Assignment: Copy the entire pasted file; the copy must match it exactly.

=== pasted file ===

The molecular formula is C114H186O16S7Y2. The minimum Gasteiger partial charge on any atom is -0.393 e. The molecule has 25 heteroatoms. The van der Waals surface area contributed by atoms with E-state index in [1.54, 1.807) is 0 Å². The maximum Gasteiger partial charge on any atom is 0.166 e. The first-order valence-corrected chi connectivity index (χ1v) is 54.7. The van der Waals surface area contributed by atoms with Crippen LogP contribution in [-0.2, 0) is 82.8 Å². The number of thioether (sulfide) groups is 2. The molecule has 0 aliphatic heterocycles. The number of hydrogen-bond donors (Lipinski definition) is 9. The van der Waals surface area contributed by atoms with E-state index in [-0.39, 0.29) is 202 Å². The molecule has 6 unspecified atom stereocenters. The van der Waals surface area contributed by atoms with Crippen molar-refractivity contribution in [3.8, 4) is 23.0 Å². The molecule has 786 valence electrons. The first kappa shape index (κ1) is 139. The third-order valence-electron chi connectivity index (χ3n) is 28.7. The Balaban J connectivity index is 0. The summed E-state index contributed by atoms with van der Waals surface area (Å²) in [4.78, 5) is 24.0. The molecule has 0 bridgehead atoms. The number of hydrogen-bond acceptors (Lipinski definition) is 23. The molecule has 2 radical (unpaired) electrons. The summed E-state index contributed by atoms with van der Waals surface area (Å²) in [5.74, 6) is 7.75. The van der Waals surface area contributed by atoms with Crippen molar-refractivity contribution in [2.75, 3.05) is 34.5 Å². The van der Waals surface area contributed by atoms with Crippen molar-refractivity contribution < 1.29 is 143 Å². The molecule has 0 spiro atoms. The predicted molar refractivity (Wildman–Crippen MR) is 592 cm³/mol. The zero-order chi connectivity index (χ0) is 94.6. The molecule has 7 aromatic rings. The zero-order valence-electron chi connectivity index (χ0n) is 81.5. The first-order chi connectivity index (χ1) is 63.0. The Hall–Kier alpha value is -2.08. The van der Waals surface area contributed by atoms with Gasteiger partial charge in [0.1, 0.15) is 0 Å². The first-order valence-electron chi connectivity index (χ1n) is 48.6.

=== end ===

The molecular formula is C114H186O16S7Y2. The minimum Gasteiger partial charge on any atom is -0.393 e. The molecule has 25 heteroatoms. The van der Waals surface area contributed by atoms with E-state index in [1.54, 1.807) is 0 Å². The maximum Gasteiger partial charge on any atom is 0.166 e. The first-order valence-corrected chi connectivity index (χ1v) is 54.7. The van der Waals surface area contributed by atoms with Crippen LogP contribution in [-0.2, 0) is 82.8 Å². The number of thioether (sulfide) groups is 2. The molecule has 0 aliphatic heterocycles. The number of hydrogen-bond donors (Lipinski definition) is 9. The van der Waals surface area contributed by atoms with E-state index in [-0.39, 0.29) is 202 Å². The molecule has 6 unspecified atom stereocenters. The van der Waals surface area contributed by atoms with Crippen molar-refractivity contribution in [3.8, 4) is 23.0 Å². The molecule has 786 valence electrons. The first kappa shape index (κ1) is 139. The third-order valence-electron chi connectivity index (χ3n) is 28.7. The Balaban J connectivity index is 0. The summed E-state index contributed by atoms with van der Waals surface area (Å²) in [4.78, 5) is 24.0. The molecule has 0 bridgehead atoms. The number of hydrogen-bond acceptors (Lipinski definition) is 23. The molecule has 2 radical (unpaired) electrons. The summed E-state index contributed by atoms with van der Waals surface area (Å²) in [5.74, 6) is 7.75. The van der Waals surface area contributed by atoms with Crippen molar-refractivity contribution in [2.75, 3.05) is 34.5 Å². The van der Waals surface area contributed by atoms with Crippen molar-refractivity contribution < 1.29 is 143 Å². The molecule has 0 spiro atoms. The predicted molar refractivity (Wildman–Crippen MR) is 592 cm³/mol. The zero-order chi connectivity index (χ0) is 94.6. The molecule has 7 aromatic rings. The zero-order valence-electron chi connectivity index (χ0n) is 81.5. The first-order chi connectivity index (χ1) is 63.0. The Hall–Kier alpha value is -2.08. The van der Waals surface area contributed by atoms with Gasteiger partial charge in [0.1, 0.15) is 0 Å². The first-order valence-electron chi connectivity index (χ1n) is 48.6.